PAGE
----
100 LED’s Solid State Oscilloscope

100 LED’s Solid State Oscilloscope

Solid State Oscilloscope

It uses a matrix of 100 LED’s for a display, and does suffer from being slow and having rather poor resolution. Still we could display a sine wave running at 500Hz without trouble, that that's not all that dissimilar to commercial solid state oscilloscopes.


The circuit displays an understanding of the mechanics of displaying an analogue waveform. The timebase is simply a LM555 generating a horizontal sweep, while the vertical amplifier is LM3914 with a trimmer pot on the front. It's extremely simple, but it works.

The LED’s are multiplexed by a 4017 driven by the timebase. This arrangement reduces the current requirements considerably, no mean consideration when operating from the power supply of the device under test.

With a device like this, making the unit as small as possible is obviously a consideration. Katz decided to make his own box out of perspex so that he could make it just as big as the circuit board, and no bigger. He was also able to give the thing a fancy shape rather like a bought one.

On the basis that this project had the highest combination of imagination, design ingenuity, construction and documentation, we made it the national winner.

You can see the circuit for this project on page 108 of The Forrest Mims Engineer's Notebook. It's published by LLH Technology Publishing (formerly High Text Publications) and is under $20.00. The ISBN number is 1-878707-03-5. This a 8.5"x11" soft cover manual. This book is full of circuits that the electronics hobbyist will want to try, using many common components. The circuit for this scope was published in August of 1979 in Popular Electronics magazine too, with more details than the book goes into.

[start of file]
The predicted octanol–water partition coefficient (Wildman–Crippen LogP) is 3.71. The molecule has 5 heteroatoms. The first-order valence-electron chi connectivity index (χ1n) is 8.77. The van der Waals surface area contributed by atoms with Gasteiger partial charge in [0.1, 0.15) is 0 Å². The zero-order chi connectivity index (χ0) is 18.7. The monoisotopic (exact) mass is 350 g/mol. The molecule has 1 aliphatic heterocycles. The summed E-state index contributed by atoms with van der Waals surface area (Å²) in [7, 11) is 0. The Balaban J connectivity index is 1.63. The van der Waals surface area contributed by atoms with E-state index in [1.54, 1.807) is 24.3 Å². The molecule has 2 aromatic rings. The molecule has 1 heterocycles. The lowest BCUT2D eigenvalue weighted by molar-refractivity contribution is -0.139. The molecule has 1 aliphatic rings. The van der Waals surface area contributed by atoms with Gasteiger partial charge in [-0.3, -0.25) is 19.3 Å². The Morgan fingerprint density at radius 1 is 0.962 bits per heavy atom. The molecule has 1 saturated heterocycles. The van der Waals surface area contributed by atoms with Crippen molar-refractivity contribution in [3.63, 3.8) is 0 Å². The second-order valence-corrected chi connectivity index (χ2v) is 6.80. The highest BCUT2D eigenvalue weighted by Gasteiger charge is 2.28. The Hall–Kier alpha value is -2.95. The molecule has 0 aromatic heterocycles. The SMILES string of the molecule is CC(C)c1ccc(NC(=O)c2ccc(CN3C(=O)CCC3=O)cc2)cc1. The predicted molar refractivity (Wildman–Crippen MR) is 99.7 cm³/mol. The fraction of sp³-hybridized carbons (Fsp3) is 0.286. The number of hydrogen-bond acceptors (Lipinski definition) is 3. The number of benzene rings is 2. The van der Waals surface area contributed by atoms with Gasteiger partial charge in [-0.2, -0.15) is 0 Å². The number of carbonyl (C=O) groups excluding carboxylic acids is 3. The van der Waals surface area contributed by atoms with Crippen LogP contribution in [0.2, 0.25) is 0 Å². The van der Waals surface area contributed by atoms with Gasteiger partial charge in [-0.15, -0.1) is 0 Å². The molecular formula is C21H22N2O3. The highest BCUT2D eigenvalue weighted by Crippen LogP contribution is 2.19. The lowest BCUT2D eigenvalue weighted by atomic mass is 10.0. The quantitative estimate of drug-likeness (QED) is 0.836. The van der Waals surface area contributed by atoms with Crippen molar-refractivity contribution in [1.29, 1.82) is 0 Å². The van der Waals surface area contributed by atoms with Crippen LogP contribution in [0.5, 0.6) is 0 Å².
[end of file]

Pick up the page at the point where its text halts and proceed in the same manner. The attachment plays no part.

100 LED’s Solid State Oscilloscope circuit

100 LED’s Solid State Oscilloscope circuit

The part list:
PC Board (shown is RS 276-147, 4.5"x6.25")
14 pin dip IC socket
16 pin dip IC socket
20 pin dip IC socket (for the 18 pin LM3914)
100 Red LEDs
LM3914 Dot/Bar Display Driver
4011 Quad Nand Gate
4017 Decade Counter/Divider
100K trimmer pot
1K trimmer pot
SPDT switch
1K resistor
0.1μf capacitor
9V battery
9V battery snap
small amount of wire, bus wire, solder
I really didn't have anything else better to do when I spent a day bending LED legs over to make this very limited o-scope. I built a tiny function generator board to play with the o-scope more, and I tried this board out with a commercial function generator-- it worked ok. You are not going to see anything like what you'll find on a commercial oscilloscope, but you will be able to pick out a square wave or sine wave.

If you've ever thought about building such a circuit and wasn't sure how to go about it, I hope seeing this will help. My board is a bit oversized for the project, as you can see. If I had upped the LED count to 500 or so, I might have decent resolution, but I'd need a bigger board too! What I really use this for is watching audio output, kind of a funky looking bar graph type display. I've changed some values and added a resistor and a couple caps that weren't in the original schematic, but my board follows the book fairly closely.

So, if you happen to have a hundred LED’s laying around that you don't know what to do with...here's the project for you!

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